IAE is very fortunate that Oregon artist Frances Stilwell has donated prints from her series titled "Oregon Botanical Landscapes: An Opportunity to Imagine Oregon Before 1800." Ms. Stilwell is a scientist and artist whose love of Oregon ecosystems shines through in her art . The foam-core backed giclee prints will be available for sale at IAE's Stories from the Field event on Thursday, November 7. Let us know if you are interested in purchasing a print to support IAE's work! Read More
Events
Stories from the Field 20th Anniversary Celebration! 11/7
IAE is celebrating its 20 th year as a conservation nonprofit! To thank its supporters and the community for helping the organization save endangered species and restore local lands, the Institute invites everyone to a special “Stories from the Field” event on Thursday, November 7, at 7 pm, at the Corvallis Arts Center . A brief presentation will feature highlights of creating resilient landscapes, studying pollinators, and engaging people in ecological education. Guests will have the opportunity to connect with IAE Board and staff over light refreshments and beverages. Botanical and landscape prints will be for sale, generously donated by local artist Frances Stilwell , with all proceeds supporting the mission IAE. The event is free and open to the public. Please reach out to Michel Wiman for more information.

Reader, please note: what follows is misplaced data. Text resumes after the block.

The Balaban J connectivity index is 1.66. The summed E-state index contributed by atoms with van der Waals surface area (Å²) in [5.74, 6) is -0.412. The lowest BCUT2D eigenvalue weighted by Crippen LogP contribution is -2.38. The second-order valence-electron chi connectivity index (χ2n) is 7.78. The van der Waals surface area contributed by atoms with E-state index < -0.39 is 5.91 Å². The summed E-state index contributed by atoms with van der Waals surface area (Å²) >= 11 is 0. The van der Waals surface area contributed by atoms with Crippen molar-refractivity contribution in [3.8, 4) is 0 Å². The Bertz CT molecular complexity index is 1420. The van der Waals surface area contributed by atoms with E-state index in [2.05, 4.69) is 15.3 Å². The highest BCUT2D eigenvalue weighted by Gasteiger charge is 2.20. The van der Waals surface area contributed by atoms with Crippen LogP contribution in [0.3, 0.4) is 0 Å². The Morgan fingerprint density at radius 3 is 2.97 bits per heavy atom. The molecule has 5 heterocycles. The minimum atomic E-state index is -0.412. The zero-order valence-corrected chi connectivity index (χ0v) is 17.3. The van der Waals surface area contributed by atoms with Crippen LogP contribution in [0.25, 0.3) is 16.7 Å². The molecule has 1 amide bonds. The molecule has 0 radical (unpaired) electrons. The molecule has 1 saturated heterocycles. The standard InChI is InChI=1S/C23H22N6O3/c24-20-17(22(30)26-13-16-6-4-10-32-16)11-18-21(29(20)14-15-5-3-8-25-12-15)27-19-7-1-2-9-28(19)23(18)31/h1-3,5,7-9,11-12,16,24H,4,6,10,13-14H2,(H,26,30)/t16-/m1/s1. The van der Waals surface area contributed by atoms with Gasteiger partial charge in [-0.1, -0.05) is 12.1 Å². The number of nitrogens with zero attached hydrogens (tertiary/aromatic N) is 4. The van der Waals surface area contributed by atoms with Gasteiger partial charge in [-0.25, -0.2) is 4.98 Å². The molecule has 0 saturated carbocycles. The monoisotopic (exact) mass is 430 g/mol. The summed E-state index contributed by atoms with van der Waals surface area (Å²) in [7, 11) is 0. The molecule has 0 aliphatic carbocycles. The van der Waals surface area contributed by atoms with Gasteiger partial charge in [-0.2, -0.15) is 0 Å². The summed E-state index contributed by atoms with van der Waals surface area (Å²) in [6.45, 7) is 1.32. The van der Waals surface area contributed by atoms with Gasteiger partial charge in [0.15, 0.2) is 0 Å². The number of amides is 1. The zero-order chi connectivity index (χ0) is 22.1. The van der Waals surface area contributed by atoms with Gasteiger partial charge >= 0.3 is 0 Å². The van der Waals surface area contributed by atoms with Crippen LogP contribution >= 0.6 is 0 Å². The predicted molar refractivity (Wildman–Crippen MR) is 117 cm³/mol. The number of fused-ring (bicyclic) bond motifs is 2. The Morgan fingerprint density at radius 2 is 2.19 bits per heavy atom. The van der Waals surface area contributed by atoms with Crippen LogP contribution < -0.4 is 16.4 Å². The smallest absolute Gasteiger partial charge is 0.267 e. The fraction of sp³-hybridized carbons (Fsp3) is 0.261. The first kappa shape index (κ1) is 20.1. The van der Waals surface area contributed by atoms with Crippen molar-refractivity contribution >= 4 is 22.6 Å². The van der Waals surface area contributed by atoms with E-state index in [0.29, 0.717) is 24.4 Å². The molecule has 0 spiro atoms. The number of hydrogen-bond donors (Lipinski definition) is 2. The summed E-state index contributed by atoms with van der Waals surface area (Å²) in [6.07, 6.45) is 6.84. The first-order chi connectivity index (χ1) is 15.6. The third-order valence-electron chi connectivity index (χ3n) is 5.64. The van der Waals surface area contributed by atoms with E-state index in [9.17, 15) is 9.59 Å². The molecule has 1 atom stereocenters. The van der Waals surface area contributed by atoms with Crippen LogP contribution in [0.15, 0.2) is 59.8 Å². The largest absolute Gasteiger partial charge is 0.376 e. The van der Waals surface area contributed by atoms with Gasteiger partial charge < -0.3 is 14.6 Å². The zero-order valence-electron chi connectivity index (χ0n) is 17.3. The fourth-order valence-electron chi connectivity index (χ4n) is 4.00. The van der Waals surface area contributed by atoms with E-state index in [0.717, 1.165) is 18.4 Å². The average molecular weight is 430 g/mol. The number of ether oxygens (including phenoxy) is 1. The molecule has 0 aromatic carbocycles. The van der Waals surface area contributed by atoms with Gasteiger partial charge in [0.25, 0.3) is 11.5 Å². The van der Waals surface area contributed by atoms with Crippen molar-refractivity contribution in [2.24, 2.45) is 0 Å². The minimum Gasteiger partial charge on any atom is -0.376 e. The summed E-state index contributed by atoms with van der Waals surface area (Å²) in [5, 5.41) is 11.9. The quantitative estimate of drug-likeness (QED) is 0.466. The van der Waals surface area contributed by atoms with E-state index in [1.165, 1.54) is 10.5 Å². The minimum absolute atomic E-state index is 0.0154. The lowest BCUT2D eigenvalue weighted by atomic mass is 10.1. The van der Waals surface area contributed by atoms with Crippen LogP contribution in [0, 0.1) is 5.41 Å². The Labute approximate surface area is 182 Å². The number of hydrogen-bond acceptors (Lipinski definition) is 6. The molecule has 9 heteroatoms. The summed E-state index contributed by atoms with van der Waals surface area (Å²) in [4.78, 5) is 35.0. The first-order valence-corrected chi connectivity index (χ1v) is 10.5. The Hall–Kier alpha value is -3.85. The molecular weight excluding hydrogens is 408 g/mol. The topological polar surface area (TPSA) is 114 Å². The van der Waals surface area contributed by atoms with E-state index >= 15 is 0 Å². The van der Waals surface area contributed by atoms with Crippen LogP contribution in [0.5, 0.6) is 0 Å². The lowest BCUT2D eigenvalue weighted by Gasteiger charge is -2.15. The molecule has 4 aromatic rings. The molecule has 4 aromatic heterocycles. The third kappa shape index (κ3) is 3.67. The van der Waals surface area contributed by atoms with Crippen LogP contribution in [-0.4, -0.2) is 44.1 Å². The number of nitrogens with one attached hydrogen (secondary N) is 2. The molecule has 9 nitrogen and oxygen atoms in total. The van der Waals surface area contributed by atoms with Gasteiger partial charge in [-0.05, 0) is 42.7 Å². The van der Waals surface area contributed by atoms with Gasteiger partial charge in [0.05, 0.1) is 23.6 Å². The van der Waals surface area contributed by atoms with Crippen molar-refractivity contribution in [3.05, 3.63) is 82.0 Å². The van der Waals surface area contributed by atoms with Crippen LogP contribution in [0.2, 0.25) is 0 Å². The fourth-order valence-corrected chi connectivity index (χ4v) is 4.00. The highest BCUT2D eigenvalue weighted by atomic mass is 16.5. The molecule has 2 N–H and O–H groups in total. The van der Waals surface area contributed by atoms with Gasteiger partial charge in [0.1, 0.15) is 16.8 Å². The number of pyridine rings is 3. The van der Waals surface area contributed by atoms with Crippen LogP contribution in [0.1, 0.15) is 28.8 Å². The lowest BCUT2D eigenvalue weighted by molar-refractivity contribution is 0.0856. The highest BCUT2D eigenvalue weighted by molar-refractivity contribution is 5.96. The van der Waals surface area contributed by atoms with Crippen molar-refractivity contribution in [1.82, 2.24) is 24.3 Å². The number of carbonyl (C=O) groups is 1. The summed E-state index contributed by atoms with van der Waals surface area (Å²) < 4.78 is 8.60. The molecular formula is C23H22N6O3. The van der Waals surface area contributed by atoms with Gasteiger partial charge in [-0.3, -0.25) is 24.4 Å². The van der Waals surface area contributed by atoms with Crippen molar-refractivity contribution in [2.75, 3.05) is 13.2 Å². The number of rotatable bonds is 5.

Volunteer Opportunity: Champoeg State Heritage Area, 11/8
Come do your part to help IAE plant 4600 native plants at Champoeg State Heritage Area! Travel time from Corvallis is about 1 hour and 20 minutes to this state park northeast of Woodburn, and carpooling is available. Please RSVP to Andy Neill, andy@appliedeco.org.
Ecosystem Restoration Webinar: Diversity is Magic: Emerging issues in Selecting Appropriate Native Plants for Ecosystem Restoration
IAE Executive Director Tom Kaye will present the webinar “Diversity is Magic: Emerging issues in Selecting Appropriate Native Plants for Ecosystem Restoration” as part of a series hosted by the Ecosystem Restoration Thematic Group to gain insight and knowledge about ecological restoration and to provide opportunities for networking and direct engagement.. Registration is free,  click here to register.